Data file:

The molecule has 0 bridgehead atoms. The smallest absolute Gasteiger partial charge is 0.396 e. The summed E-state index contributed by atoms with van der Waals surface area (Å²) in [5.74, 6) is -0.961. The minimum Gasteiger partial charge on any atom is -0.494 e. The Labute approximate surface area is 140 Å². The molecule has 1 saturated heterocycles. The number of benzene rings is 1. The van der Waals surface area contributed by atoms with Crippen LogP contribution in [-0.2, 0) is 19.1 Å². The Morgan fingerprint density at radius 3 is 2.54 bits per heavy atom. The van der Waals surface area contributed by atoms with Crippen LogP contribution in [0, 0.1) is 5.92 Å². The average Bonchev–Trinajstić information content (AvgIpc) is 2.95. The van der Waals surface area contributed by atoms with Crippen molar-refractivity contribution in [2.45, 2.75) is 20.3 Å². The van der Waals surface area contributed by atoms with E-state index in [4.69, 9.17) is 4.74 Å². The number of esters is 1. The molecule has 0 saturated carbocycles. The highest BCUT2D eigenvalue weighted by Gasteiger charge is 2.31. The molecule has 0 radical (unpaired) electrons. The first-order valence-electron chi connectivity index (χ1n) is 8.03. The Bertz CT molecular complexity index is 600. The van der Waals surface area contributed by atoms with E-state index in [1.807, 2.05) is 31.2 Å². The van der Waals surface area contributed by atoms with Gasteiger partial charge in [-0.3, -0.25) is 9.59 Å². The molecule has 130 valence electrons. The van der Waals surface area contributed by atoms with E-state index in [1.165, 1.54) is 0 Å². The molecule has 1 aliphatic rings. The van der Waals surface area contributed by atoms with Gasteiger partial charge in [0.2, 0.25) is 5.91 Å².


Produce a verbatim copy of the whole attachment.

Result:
The molecule has 0 bridgehead atoms. The smallest absolute Gasteiger partial charge is 0.396 e. The summed E-state index contributed by atoms with van der Waals surface area (Å²) in [5.74, 6) is -0.961. The minimum Gasteiger partial charge on any atom is -0.494 e. The Labute approximate surface area is 140 Å². The molecule has 1 saturated heterocycles. The number of benzene rings is 1. The van der Waals surface area contributed by atoms with Crippen LogP contribution in [-0.2, 0) is 19.1 Å². The Morgan fingerprint density at radius 3 is 2.54 bits per heavy atom. The van der Waals surface area contributed by atoms with Crippen LogP contribution in [0, 0.1) is 5.92 Å². The average Bonchev–Trinajstić information content (AvgIpc) is 2.95. The van der Waals surface area contributed by atoms with Crippen molar-refractivity contribution in [2.45, 2.75) is 20.3 Å². The van der Waals surface area contributed by atoms with E-state index in [4.69, 9.17) is 4.74 Å². The number of esters is 1. The molecule has 0 saturated carbocycles. The highest BCUT2D eigenvalue weighted by Gasteiger charge is 2.31. The molecule has 0 radical (unpaired) electrons. The first-order valence-electron chi connectivity index (χ1n) is 8.03. The Bertz CT molecular complexity index is 600. The van der Waals surface area contributed by atoms with E-state index in [1.807, 2.05) is 31.2 Å². The van der Waals surface area contributed by atoms with Gasteiger partial charge in [-0.3, -0.25) is 9.59 Å². The molecule has 130 valence electrons. The van der Waals surface area contributed by atoms with E-state index in [1.165, 1.54) is 0 Å². The molecule has 1 aliphatic rings. The van der Waals surface area contributed by atoms with Gasteiger partial charge in [0.2, 0.25) is 5.91 Å².